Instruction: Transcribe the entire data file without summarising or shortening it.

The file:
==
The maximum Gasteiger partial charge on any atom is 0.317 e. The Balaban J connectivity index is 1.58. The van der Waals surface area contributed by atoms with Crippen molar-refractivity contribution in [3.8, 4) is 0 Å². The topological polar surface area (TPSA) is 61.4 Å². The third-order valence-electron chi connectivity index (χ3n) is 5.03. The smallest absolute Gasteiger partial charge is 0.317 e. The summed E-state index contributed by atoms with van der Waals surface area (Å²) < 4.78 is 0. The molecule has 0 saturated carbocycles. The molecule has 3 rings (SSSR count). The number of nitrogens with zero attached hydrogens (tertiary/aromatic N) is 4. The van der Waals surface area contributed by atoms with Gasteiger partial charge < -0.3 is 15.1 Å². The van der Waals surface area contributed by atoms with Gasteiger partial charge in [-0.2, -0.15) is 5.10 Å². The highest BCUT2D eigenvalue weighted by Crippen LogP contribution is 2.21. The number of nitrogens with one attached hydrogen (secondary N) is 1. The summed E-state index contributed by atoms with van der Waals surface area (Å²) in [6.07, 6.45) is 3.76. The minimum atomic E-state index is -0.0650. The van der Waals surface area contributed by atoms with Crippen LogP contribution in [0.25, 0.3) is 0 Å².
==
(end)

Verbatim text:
The maximum Gasteiger partial charge on any atom is 0.317 e. The Balaban J connectivity index is 1.58. The van der Waals surface area contributed by atoms with Crippen molar-refractivity contribution in [3.8, 4) is 0 Å². The topological polar surface area (TPSA) is 61.4 Å². The third-order valence-electron chi connectivity index (χ3n) is 5.03. The smallest absolute Gasteiger partial charge is 0.317 e. The summed E-state index contributed by atoms with van der Waals surface area (Å²) < 4.78 is 0. The molecule has 0 saturated carbocycles. The molecule has 3 rings (SSSR count). The number of nitrogens with zero attached hydrogens (tertiary/aromatic N) is 4. The van der Waals surface area contributed by atoms with Gasteiger partial charge < -0.3 is 15.1 Å². The van der Waals surface area contributed by atoms with Gasteiger partial charge in [-0.2, -0.15) is 5.10 Å². The highest BCUT2D eigenvalue weighted by Crippen LogP contribution is 2.21. The number of nitrogens with one attached hydrogen (secondary N) is 1. The summed E-state index contributed by atoms with van der Waals surface area (Å²) in [6.07, 6.45) is 3.76. The minimum atomic E-state index is -0.0650. The van der Waals surface area contributed by atoms with Crippen LogP contribution in [0.25, 0.3) is 0 Å².